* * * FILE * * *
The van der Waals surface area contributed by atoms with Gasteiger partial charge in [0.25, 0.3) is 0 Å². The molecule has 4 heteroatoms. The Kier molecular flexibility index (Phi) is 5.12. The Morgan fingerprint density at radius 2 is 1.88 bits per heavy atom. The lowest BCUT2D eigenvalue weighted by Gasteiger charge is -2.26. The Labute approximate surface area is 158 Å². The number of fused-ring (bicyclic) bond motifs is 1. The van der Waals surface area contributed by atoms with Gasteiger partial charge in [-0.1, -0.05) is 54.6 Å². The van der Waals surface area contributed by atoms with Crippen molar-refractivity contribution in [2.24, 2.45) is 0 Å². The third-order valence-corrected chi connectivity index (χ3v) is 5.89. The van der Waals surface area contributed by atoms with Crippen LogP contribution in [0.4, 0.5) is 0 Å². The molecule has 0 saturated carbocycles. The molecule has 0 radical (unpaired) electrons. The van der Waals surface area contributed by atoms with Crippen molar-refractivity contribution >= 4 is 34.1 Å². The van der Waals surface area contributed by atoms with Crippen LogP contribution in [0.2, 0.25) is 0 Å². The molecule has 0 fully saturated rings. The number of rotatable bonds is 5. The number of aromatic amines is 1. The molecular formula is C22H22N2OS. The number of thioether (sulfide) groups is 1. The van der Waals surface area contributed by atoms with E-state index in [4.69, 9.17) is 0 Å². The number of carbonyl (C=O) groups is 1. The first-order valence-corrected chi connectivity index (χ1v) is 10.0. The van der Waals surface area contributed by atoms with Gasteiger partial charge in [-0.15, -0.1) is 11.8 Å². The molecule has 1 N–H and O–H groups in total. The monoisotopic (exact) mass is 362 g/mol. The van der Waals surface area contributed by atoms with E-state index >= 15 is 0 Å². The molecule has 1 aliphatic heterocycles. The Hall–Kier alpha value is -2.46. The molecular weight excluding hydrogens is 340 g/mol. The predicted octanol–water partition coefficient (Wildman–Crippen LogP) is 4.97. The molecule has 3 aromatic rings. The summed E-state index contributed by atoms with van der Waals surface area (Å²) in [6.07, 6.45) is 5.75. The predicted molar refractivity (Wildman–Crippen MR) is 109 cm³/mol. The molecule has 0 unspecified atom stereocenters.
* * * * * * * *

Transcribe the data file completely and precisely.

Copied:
The van der Waals surface area contributed by atoms with Gasteiger partial charge in [0.25, 0.3) is 0 Å². The molecule has 4 heteroatoms. The Kier molecular flexibility index (Phi) is 5.12. The Morgan fingerprint density at radius 2 is 1.88 bits per heavy atom. The lowest BCUT2D eigenvalue weighted by Gasteiger charge is -2.26. The Labute approximate surface area is 158 Å². The number of fused-ring (bicyclic) bond motifs is 1. The van der Waals surface area contributed by atoms with Gasteiger partial charge in [-0.1, -0.05) is 54.6 Å². The van der Waals surface area contributed by atoms with Crippen molar-refractivity contribution in [2.24, 2.45) is 0 Å². The third-order valence-corrected chi connectivity index (χ3v) is 5.89. The van der Waals surface area contributed by atoms with Crippen LogP contribution in [0.4, 0.5) is 0 Å². The molecule has 0 saturated carbocycles. The molecule has 0 radical (unpaired) electrons. The van der Waals surface area contributed by atoms with Crippen molar-refractivity contribution >= 4 is 34.1 Å². The van der Waals surface area contributed by atoms with Crippen LogP contribution in [0.2, 0.25) is 0 Å². The molecule has 0 fully saturated rings. The number of rotatable bonds is 5. The number of aromatic amines is 1. The molecular formula is C22H22N2OS. The number of thioether (sulfide) groups is 1. The van der Waals surface area contributed by atoms with E-state index in [4.69, 9.17) is 0 Å². The number of carbonyl (C=O) groups is 1. The first-order valence-corrected chi connectivity index (χ1v) is 10.0. The van der Waals surface area contributed by atoms with Gasteiger partial charge in [-0.15, -0.1) is 11.8 Å². The molecule has 1 N–H and O–H groups in total. The monoisotopic (exact) mass is 362 g/mol. The van der Waals surface area contributed by atoms with E-state index >= 15 is 0 Å². The molecule has 1 aliphatic heterocycles. The Hall–Kier alpha value is -2.46. The molecular weight excluding hydrogens is 340 g/mol. The predicted octanol–water partition coefficient (Wildman–Crippen LogP) is 4.97. The molecule has 3 aromatic rings. The summed E-state index contributed by atoms with van der Waals surface area (Å²) in [6.07, 6.45) is 5.75. The predicted molar refractivity (Wildman–Crippen MR) is 109 cm³/mol. The molecule has 0 unspecified atom stereocenters.